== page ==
Council cuts: Farmers’ grant schemes to be axed

Two grant schemes for crofters and farmers are to be scrapped as part of Shetland Islands Council’s drive to cut spending. It has been the only local authority in Scotland offering such cash assistance for the past 25 years, councillors were told today.

Officials had recommended cutting back the Shetland Agricultural Business Scheme (SABS) by 40 per cent to save £40,000 and the Shetland Rural Development Scheme (SRDS) by 33 per cent, to save £20,000. But Shetland South councillor Billy Fox persuaded the development committee to back his more radical approach, axeing both funds to save £160,000.

The council’s pioneering scheme for protecting animal health is unaffected by the cut.

SABS grants help with the cost of buying fertiliser and lime, rearing heifers, bringing in better-quality bulls or growing arable crops. SRDS helps improve agricultural businesses, including fencing and drainage, as well as providing up to £25,000 towards building works.

Mr Fox said the council could no longer afford the schemes. His motion was seconded by council leader Gary Robinson.

Mr Fox told the committee that farmers and crofters in Shetland received £9.26 million in government subsidy in 2010, which was more than the £8.89 million they generated in output. With council grants only amounting to 1.08 per cent of what the government provided he said it was a merely a “layer of discretionary icing on a very large layer of funding”.

SRDS was introduced because owner-occupiers of crofts were not eligible for some government grants given to tenant crofters. However, they do qualify now following a change in the rules.

While considering the issue last night Mr Fox said he had a phone call from a South Mainland farmer. Expecting it to be an appeal for the grants not to be touched, he was surprised to be told by the man that his industry should be prepared to make a small sacrifice in these straitened times.

Councillor Frank Robertson called for the grant schemes to be kept, albeit at the reduced level recommended by officials. He said West Side crofters had told him they were of particular value to younger people taking on crofting tenancies.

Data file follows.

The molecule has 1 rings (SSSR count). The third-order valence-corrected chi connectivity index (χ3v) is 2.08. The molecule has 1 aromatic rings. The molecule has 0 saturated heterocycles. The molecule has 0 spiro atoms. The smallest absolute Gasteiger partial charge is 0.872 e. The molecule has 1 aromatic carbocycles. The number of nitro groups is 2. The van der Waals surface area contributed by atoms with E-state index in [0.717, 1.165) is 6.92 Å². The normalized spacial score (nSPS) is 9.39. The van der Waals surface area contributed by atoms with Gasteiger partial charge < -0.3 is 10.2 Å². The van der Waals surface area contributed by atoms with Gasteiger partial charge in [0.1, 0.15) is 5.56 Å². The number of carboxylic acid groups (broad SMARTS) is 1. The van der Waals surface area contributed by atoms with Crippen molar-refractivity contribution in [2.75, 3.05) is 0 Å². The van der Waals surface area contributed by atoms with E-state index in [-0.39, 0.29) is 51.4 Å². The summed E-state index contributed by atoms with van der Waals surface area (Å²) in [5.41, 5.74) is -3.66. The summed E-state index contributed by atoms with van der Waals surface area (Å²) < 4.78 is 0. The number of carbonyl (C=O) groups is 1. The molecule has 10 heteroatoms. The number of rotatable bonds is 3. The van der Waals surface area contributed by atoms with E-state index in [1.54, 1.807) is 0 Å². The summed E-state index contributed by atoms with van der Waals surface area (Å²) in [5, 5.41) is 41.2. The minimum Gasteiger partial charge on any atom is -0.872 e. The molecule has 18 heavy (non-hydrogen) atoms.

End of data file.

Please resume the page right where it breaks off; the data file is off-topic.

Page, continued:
When it came to the vote Mr Fox won 6-2.

If the decision is rubber-stamped it will mean the schemes will cease, but Mr Fox asked that the position be reviewed in future years when the council’s finances are back under control.


Add Your Comment
  • Peter Dodge

    • November 24th, 2012 10:20

    The lack of comments here says it all. I don’t suppose we the toiling peasants ought to even dare to show our heads above the parapet when the statistics concerning our efficiency (or lack of it) are so truthfully and eruditely expressed.
    I suppose it could have been worse if it had been pointed out that the local financial multiplier for the Shetland agricultural economy used to be £10 for £1 of public funds invested; truly a dreadful indicator of inefficiency. Understandably therefore, I suspect we will take this endorsement by the council of our economically assessed value firmly on the chin.
    However, for the benefit of the urban readership it should perhaps be pointed out that the hundreds, if not thousands, of part-time crofters and farmers who devote much or most of their non-working time to the maintenance of their livestock the environment and traditional Shetland culture do so freely and even more foolishly annually invest vast sums of their own capital into the bargain, (speak to any accountant or bank manager for verification). Naturally they also tend to be acutely aware of having to constantly make sound business decisions, so to them any inefficient and frivolous expenditure by the councillors will be abundantly obvious and may well be commented upon.
    Meanwhile, as food supplies on a global scale start to take a nose dive, the public for their future sustenance might do worse than adopt a local crofter!


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